Taiwan - The Risk of Marginalisation: Economic Situation and Trade Relations with the EU

01-10-2013

Taiwan, a member of the exclusive group of advanced Asian economies, increasingly faces the challenges typical of many post-industrial societies: growing inequality, an ageing population and competitive pressures from emerging economies. The island's diplomatic status created additional challenges for Taiwan’s export-oriented economy. The explosion of preferential trade agreements (PTAs) as a result of the deadlock of the Doha Round of negotiations at the World Trade Organisation has left Taiwan virtually excluded from the PTA process. To prevent its trade partners from turning elsewhere, Taipei pursues an active and 'flexible' commercial diplomacy. The means participating in plurilateral initiatives (such as the Trade in Services Agreement within the World Trade Organisation), normalising relations with the People's Republic of China and working on bilateral agreements. Taipei has recently concluded economic cooperation agreements with two countries with which the island does not have diplomatic relations: New Zealand and Singapore. These accords have offered Taiwan hope that it may also eventually join more ambitious trade agreements, such as the Trans-Pacific Partnership. While this sort of adherence is possible under the WTO framework Taipei will also have to make concessions and earn the acceptance of the other parties.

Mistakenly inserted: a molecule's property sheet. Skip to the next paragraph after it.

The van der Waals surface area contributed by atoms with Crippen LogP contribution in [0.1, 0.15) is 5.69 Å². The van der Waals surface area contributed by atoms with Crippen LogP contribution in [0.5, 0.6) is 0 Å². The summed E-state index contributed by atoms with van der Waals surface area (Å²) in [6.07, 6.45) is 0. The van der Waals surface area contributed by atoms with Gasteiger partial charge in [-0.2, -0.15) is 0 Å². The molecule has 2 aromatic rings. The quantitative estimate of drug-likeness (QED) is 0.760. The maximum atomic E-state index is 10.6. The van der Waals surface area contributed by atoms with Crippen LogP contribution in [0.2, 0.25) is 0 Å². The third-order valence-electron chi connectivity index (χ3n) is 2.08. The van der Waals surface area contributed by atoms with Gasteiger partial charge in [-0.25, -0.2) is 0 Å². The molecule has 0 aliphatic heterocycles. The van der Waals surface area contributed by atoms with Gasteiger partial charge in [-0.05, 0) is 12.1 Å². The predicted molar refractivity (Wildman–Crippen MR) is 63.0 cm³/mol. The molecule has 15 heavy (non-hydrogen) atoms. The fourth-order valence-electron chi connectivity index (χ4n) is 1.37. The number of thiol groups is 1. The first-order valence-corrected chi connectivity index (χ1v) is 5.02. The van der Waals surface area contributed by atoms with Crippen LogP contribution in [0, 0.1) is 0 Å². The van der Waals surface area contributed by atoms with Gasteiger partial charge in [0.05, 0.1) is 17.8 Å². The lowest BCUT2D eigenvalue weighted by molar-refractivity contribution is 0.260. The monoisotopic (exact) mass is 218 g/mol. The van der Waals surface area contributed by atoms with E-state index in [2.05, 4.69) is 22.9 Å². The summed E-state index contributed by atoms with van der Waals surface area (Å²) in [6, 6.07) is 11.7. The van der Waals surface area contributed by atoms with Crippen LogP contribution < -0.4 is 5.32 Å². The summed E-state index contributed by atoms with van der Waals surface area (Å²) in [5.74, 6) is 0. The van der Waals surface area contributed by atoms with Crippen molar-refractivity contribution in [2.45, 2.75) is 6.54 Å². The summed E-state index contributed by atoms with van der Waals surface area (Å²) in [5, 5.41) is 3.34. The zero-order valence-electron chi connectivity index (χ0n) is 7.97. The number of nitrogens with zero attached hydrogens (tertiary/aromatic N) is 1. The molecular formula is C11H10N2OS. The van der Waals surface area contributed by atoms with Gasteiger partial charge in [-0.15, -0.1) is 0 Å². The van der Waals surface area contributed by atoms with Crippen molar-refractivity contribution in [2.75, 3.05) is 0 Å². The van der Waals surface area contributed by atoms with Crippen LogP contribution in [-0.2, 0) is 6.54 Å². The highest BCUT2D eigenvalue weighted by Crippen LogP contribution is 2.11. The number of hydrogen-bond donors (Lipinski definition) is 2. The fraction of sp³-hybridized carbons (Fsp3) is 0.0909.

Taiwan, a member of the exclusive group of advanced Asian economies, increasingly faces the challenges typical of many post-industrial societies: growing inequality, an ageing population and competitive pressures from emerging economies. The island's diplomatic status created additional challenges for Taiwan’s export-oriented economy. The explosion of preferential trade agreements (PTAs) as a result of the deadlock of the Doha Round of negotiations at the World Trade Organisation has left Taiwan virtually excluded from the PTA process. To prevent its trade partners from turning elsewhere, Taipei pursues an active and 'flexible' commercial diplomacy. The means participating in plurilateral initiatives (such as the Trade in Services Agreement within the World Trade Organisation), normalising relations with the People's Republic of China and working on bilateral agreements. Taipei has recently concluded economic cooperation agreements with two countries with which the island does not have diplomatic relations: New Zealand and Singapore. These accords have offered Taiwan hope that it may also eventually join more ambitious trade agreements, such as the Trans-Pacific Partnership. While this sort of adherence is possible under the WTO framework Taipei will also have to make concessions and earn the acceptance of the other parties.